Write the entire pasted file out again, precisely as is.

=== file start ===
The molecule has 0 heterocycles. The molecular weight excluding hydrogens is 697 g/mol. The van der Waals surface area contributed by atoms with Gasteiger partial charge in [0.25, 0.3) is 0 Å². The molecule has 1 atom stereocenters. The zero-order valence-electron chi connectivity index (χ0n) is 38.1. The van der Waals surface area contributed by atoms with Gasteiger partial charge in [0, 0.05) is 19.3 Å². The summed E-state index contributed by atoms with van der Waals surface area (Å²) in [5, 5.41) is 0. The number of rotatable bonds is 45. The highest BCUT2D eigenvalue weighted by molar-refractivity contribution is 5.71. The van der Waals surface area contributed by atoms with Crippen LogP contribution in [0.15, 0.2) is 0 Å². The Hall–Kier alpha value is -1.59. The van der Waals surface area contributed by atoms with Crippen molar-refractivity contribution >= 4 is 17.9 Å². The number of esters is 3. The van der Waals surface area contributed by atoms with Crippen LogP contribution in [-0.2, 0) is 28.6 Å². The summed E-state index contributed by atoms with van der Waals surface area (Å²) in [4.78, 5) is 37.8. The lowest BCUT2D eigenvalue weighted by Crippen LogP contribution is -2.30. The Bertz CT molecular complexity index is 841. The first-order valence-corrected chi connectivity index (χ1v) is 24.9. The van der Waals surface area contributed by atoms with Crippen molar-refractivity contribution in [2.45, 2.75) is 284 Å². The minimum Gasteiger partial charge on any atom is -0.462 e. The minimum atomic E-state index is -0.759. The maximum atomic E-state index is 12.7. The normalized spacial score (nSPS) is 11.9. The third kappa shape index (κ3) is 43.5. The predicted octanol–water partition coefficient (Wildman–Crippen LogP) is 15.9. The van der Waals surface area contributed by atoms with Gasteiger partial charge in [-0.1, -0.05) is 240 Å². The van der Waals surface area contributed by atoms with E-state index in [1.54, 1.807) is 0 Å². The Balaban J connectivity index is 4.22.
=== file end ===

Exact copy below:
The molecule has 0 heterocycles. The molecular weight excluding hydrogens is 697 g/mol. The van der Waals surface area contributed by atoms with Gasteiger partial charge in [0.25, 0.3) is 0 Å². The molecule has 1 atom stereocenters. The zero-order valence-electron chi connectivity index (χ0n) is 38.1. The van der Waals surface area contributed by atoms with Gasteiger partial charge in [0, 0.05) is 19.3 Å². The summed E-state index contributed by atoms with van der Waals surface area (Å²) in [5, 5.41) is 0. The number of rotatable bonds is 45. The highest BCUT2D eigenvalue weighted by molar-refractivity contribution is 5.71. The van der Waals surface area contributed by atoms with Crippen LogP contribution in [0.15, 0.2) is 0 Å². The Hall–Kier alpha value is -1.59. The van der Waals surface area contributed by atoms with Crippen molar-refractivity contribution >= 4 is 17.9 Å². The number of esters is 3. The van der Waals surface area contributed by atoms with Crippen LogP contribution in [-0.2, 0) is 28.6 Å². The summed E-state index contributed by atoms with van der Waals surface area (Å²) in [4.78, 5) is 37.8. The lowest BCUT2D eigenvalue weighted by Crippen LogP contribution is -2.30. The Bertz CT molecular complexity index is 841. The first-order valence-corrected chi connectivity index (χ1v) is 24.9. The van der Waals surface area contributed by atoms with Crippen molar-refractivity contribution in [2.45, 2.75) is 284 Å². The minimum Gasteiger partial charge on any atom is -0.462 e. The minimum atomic E-state index is -0.759. The maximum atomic E-state index is 12.7. The normalized spacial score (nSPS) is 11.9. The third kappa shape index (κ3) is 43.5. The predicted octanol–water partition coefficient (Wildman–Crippen LogP) is 15.9. The van der Waals surface area contributed by atoms with Gasteiger partial charge in [-0.1, -0.05) is 240 Å². The van der Waals surface area contributed by atoms with E-state index in [1.54, 1.807) is 0 Å². The Balaban J connectivity index is 4.22.